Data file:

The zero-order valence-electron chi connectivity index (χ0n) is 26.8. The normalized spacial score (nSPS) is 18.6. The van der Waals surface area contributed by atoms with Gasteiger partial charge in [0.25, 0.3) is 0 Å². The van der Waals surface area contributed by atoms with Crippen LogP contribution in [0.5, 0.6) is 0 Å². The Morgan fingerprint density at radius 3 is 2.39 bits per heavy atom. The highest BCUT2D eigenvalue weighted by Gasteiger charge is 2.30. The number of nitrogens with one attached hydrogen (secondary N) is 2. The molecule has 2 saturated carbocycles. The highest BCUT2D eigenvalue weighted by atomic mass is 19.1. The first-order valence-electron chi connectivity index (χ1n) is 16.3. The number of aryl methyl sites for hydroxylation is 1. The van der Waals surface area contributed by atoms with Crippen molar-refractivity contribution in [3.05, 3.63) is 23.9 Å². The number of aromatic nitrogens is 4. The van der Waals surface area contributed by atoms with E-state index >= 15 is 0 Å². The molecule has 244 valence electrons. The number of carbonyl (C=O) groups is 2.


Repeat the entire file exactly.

The zero-order valence-electron chi connectivity index (χ0n) is 26.8. The normalized spacial score (nSPS) is 18.6. The van der Waals surface area contributed by atoms with Gasteiger partial charge in [0.25, 0.3) is 0 Å². The van der Waals surface area contributed by atoms with Crippen LogP contribution in [0.5, 0.6) is 0 Å². The Morgan fingerprint density at radius 3 is 2.39 bits per heavy atom. The highest BCUT2D eigenvalue weighted by Gasteiger charge is 2.30. The number of nitrogens with one attached hydrogen (secondary N) is 2. The molecule has 2 saturated carbocycles. The highest BCUT2D eigenvalue weighted by atomic mass is 19.1. The first-order valence-electron chi connectivity index (χ1n) is 16.3. The number of aryl methyl sites for hydroxylation is 1. The van der Waals surface area contributed by atoms with Crippen molar-refractivity contribution in [3.05, 3.63) is 23.9 Å². The number of aromatic nitrogens is 4. The van der Waals surface area contributed by atoms with E-state index >= 15 is 0 Å². The molecule has 244 valence electrons. The number of carbonyl (C=O) groups is 2.